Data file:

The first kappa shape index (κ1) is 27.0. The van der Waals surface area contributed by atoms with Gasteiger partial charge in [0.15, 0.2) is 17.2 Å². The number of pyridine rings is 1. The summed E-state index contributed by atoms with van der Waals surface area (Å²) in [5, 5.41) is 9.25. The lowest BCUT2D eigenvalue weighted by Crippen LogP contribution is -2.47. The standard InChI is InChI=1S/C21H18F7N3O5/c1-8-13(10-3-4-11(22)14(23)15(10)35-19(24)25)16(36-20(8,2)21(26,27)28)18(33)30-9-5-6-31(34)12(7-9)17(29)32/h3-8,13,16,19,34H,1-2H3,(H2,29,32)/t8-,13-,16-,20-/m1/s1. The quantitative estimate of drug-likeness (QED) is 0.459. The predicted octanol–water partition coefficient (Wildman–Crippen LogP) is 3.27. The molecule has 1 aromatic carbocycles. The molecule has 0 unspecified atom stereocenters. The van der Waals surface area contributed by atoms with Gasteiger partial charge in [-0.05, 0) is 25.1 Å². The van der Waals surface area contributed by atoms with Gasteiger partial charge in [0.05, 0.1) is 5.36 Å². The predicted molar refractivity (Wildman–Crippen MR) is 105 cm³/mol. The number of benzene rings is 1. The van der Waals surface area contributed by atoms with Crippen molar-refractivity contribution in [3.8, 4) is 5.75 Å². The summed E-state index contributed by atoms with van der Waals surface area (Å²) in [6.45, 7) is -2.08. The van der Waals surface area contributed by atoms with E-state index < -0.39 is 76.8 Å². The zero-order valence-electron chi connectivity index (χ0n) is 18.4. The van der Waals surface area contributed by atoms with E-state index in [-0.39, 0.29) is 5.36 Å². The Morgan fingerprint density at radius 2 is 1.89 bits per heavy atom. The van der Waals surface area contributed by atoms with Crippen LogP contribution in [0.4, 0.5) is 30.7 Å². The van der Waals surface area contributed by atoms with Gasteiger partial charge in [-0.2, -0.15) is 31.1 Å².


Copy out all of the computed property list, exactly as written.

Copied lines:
The first kappa shape index (κ1) is 27.0. The van der Waals surface area contributed by atoms with Gasteiger partial charge in [0.15, 0.2) is 17.2 Å². The number of pyridine rings is 1. The summed E-state index contributed by atoms with van der Waals surface area (Å²) in [5, 5.41) is 9.25. The lowest BCUT2D eigenvalue weighted by Crippen LogP contribution is -2.47. The standard InChI is InChI=1S/C21H18F7N3O5/c1-8-13(10-3-4-11(22)14(23)15(10)35-19(24)25)16(36-20(8,2)21(26,27)28)18(33)30-9-5-6-31(34)12(7-9)17(29)32/h3-8,13,16,19,34H,1-2H3,(H2,29,32)/t8-,13-,16-,20-/m1/s1. The quantitative estimate of drug-likeness (QED) is 0.459. The predicted octanol–water partition coefficient (Wildman–Crippen LogP) is 3.27. The molecule has 1 aromatic carbocycles. The molecule has 0 unspecified atom stereocenters. The van der Waals surface area contributed by atoms with Gasteiger partial charge in [-0.05, 0) is 25.1 Å². The van der Waals surface area contributed by atoms with Gasteiger partial charge in [0.05, 0.1) is 5.36 Å². The predicted molar refractivity (Wildman–Crippen MR) is 105 cm³/mol. The number of benzene rings is 1. The van der Waals surface area contributed by atoms with Crippen molar-refractivity contribution in [3.8, 4) is 5.75 Å². The summed E-state index contributed by atoms with van der Waals surface area (Å²) in [6.45, 7) is -2.08. The van der Waals surface area contributed by atoms with E-state index < -0.39 is 76.8 Å². The zero-order valence-electron chi connectivity index (χ0n) is 18.4. The van der Waals surface area contributed by atoms with E-state index in [-0.39, 0.29) is 5.36 Å². The Morgan fingerprint density at radius 2 is 1.89 bits per heavy atom. The van der Waals surface area contributed by atoms with Crippen LogP contribution in [0.4, 0.5) is 30.7 Å². The van der Waals surface area contributed by atoms with Gasteiger partial charge in [-0.2, -0.15) is 31.1 Å².